• #7
  8. Tim H. Member
    Tim H.
    @TimH

    DJ EJ, this is fascinating to read, particularly because it is your own experience.  Another benefit of Ricochet is finding people with such interesting skills and specialties.

    Will you have any more trips in the near future?

    • #8
  9. user_473455 Inactive
    user_473455
    @BenjaminGlaser

    Thanks for this update. 

    Yet another reason why I thank the Good Lord I live here. Consistency of power is something many of us take for granted.

    • #9
  10. Rachel Lu Contributor
    Rachel Lu
    @RachelLu

    Thank you! Very interesting. Support for an alliance with an independent Kurdistan seems to be in everyone’s interests. They like us, they deserve their own state, and we have all the same enemies in the region. (Apart from maybe the Turks, but that’s not a huge issue right now, is it?) Help the Kurds protect themselves and they’ll probably be willing to help us provide some sanctuary for refugees.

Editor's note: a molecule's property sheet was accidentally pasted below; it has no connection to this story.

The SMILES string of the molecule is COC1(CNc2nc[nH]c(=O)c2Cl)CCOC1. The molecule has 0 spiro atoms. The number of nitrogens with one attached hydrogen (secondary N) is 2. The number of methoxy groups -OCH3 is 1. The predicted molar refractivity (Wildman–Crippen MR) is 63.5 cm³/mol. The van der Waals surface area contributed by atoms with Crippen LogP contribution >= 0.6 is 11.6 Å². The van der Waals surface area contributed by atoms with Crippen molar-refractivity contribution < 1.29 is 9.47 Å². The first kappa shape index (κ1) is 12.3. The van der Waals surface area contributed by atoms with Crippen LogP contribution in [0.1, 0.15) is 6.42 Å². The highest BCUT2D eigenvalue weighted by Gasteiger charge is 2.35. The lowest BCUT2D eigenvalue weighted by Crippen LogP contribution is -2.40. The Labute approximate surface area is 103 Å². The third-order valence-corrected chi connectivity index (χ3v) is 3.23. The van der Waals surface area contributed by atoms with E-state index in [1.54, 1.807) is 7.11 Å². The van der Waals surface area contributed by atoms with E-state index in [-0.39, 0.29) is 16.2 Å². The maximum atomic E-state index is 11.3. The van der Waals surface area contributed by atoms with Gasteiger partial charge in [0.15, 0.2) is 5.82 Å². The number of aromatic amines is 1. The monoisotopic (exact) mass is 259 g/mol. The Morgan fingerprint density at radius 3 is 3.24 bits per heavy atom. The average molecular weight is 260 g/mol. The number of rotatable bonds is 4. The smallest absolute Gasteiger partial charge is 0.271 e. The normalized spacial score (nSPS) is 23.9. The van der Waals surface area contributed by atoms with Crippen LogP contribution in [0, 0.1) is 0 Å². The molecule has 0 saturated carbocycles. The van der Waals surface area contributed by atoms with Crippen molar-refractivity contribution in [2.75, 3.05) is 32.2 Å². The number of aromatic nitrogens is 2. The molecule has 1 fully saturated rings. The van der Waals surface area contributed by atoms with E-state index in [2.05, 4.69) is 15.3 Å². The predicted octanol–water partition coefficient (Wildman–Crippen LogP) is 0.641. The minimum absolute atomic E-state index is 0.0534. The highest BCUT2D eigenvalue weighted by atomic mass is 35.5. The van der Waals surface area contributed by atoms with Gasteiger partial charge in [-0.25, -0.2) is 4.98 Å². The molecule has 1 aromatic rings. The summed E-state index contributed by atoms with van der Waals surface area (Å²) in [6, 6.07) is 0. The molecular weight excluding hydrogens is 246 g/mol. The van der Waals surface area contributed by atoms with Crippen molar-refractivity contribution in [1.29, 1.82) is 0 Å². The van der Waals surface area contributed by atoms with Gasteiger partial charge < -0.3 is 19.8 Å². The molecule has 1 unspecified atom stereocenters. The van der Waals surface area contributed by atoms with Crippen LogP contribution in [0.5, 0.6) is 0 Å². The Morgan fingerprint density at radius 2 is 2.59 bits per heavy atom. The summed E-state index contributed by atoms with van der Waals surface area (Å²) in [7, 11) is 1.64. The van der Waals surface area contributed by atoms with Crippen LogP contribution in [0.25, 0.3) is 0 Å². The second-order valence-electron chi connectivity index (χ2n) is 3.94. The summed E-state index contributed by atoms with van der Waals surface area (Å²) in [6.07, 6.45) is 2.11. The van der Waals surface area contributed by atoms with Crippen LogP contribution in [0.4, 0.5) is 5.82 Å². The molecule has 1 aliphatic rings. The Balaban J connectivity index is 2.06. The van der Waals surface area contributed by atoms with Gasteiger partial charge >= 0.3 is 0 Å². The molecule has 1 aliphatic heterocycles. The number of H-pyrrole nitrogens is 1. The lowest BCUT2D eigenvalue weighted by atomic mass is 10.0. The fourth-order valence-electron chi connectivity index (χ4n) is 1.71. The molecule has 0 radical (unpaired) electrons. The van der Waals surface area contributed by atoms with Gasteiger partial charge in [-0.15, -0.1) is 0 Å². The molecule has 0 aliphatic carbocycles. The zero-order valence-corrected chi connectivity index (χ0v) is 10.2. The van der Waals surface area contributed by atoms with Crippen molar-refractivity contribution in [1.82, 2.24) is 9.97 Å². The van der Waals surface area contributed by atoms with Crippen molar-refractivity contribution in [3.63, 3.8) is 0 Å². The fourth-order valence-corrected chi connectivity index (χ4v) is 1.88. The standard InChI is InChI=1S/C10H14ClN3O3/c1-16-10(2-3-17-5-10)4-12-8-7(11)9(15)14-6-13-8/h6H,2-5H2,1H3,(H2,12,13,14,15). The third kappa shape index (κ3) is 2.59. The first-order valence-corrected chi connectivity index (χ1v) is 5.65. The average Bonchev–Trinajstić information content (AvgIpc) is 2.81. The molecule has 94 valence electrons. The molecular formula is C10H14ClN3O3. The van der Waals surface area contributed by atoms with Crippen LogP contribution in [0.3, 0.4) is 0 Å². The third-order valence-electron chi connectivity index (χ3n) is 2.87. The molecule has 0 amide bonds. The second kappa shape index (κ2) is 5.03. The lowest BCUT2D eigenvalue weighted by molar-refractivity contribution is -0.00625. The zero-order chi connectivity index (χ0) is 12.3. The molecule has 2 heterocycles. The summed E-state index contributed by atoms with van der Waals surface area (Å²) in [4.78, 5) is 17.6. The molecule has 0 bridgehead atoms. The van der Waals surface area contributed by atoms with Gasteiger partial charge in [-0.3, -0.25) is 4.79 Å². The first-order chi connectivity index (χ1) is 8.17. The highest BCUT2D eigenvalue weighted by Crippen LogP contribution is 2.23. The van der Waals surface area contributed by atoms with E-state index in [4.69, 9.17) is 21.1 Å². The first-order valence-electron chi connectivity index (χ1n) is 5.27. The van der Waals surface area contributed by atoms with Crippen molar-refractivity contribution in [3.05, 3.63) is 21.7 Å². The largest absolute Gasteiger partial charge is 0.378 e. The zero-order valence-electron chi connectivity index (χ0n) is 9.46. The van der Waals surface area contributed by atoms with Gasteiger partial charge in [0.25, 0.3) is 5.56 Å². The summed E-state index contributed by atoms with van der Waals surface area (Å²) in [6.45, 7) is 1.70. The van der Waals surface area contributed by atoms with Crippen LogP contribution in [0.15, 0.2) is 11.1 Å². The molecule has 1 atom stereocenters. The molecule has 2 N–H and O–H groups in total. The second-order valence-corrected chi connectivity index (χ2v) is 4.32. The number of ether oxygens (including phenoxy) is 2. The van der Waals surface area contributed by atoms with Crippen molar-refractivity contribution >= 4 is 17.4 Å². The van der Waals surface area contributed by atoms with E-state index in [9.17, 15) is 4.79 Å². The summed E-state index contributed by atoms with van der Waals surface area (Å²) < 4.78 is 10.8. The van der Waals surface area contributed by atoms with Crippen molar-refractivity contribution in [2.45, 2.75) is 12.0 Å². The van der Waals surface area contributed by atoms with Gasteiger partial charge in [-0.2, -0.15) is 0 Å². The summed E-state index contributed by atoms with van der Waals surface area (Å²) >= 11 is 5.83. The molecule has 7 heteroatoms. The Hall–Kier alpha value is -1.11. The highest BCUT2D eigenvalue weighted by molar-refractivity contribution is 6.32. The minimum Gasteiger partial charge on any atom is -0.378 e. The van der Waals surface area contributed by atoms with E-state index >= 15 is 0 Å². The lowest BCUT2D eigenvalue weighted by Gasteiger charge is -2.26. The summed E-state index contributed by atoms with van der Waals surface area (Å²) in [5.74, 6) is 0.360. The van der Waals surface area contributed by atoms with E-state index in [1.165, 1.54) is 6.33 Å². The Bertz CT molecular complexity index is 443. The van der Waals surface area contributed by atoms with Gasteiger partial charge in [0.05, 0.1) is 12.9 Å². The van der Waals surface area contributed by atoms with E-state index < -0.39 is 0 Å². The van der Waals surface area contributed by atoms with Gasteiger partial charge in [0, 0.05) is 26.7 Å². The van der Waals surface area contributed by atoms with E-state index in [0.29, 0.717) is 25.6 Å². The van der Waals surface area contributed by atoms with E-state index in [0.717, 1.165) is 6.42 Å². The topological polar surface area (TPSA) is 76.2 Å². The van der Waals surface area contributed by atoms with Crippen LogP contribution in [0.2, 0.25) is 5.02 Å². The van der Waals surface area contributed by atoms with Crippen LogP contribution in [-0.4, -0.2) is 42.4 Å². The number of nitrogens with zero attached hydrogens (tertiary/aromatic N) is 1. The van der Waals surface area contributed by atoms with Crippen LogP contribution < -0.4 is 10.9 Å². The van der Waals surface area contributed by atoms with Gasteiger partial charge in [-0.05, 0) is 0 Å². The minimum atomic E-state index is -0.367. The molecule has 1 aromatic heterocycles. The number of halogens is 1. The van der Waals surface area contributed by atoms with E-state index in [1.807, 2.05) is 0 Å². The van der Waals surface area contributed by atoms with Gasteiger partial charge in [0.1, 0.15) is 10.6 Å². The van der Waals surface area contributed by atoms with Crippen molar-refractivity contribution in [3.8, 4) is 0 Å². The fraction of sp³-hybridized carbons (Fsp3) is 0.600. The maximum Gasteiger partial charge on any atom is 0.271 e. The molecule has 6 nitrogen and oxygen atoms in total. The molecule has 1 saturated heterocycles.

• #10
  11. HeartofAmerica Inactive
    HeartofAmerica
    @HeartofAmerica

    I have some friends whose oldest child and young family are teachers in the area. The situation is so tense there that now the organization is removing them (thankfully). We are very worried for their safety.

    • #11
  12. danys Thatcher
    danys
    @danys

    Thank you for writing this. The horror the Christians and Kurds are suffering are now more real.

    • #12
  13. DJ EJ Member
    DJ EJ
    @DJEJ

    @Tim H. – Usually fieldwork is conducted during the summer months, which coincides with when school is out of session and the drier times of the year in the Middle East. The exception would be Dubai, as it’s way to hot to work outside in the summertime. I worked on survey and excavation projects there in previous years during January and March. For fieldwork in Kurdistan, I would expect to go back out around May of 2015. That assumes, of course, that it will be safe to go back.

    @HeartofAmerica – Happy to hear your friends’ relatives are safe and headed home!

    • #13